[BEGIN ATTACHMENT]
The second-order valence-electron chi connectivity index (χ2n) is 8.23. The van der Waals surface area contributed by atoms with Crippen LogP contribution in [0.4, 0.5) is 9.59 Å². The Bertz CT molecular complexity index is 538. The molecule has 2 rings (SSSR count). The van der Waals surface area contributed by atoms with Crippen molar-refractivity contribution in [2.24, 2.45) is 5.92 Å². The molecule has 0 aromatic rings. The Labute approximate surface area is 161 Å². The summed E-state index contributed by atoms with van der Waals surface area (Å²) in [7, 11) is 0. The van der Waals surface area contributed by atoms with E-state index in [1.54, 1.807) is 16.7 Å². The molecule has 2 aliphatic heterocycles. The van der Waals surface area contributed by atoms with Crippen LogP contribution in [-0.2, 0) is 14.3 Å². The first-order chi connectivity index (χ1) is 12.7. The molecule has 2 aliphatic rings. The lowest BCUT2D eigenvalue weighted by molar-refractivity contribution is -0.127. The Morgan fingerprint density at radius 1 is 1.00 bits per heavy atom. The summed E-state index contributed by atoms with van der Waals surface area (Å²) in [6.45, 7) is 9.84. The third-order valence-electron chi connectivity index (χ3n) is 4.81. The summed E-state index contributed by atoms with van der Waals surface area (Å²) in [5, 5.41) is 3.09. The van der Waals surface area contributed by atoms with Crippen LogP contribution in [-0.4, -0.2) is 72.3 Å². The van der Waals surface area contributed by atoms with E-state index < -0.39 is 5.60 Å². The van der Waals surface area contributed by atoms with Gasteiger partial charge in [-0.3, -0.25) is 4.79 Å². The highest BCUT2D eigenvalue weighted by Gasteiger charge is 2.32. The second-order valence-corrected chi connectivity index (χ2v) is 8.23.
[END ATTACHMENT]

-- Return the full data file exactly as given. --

The second-order valence-electron chi connectivity index (χ2n) is 8.23. The van der Waals surface area contributed by atoms with Crippen LogP contribution in [0.4, 0.5) is 9.59 Å². The Bertz CT molecular complexity index is 538. The molecule has 2 rings (SSSR count). The van der Waals surface area contributed by atoms with Crippen molar-refractivity contribution in [2.24, 2.45) is 5.92 Å². The molecule has 0 aromatic rings. The Labute approximate surface area is 161 Å². The summed E-state index contributed by atoms with van der Waals surface area (Å²) in [7, 11) is 0. The van der Waals surface area contributed by atoms with E-state index in [1.54, 1.807) is 16.7 Å². The molecule has 2 aliphatic heterocycles. The van der Waals surface area contributed by atoms with Crippen LogP contribution in [-0.2, 0) is 14.3 Å². The first-order chi connectivity index (χ1) is 12.7. The molecule has 2 aliphatic rings. The lowest BCUT2D eigenvalue weighted by molar-refractivity contribution is -0.127. The Morgan fingerprint density at radius 1 is 1.00 bits per heavy atom. The summed E-state index contributed by atoms with van der Waals surface area (Å²) in [6.45, 7) is 9.84. The third-order valence-electron chi connectivity index (χ3n) is 4.81. The summed E-state index contributed by atoms with van der Waals surface area (Å²) in [5, 5.41) is 3.09. The van der Waals surface area contributed by atoms with Crippen LogP contribution in [-0.4, -0.2) is 72.3 Å². The van der Waals surface area contributed by atoms with E-state index < -0.39 is 5.60 Å². The van der Waals surface area contributed by atoms with Gasteiger partial charge in [-0.3, -0.25) is 4.79 Å². The highest BCUT2D eigenvalue weighted by Gasteiger charge is 2.32. The second-order valence-corrected chi connectivity index (χ2v) is 8.23.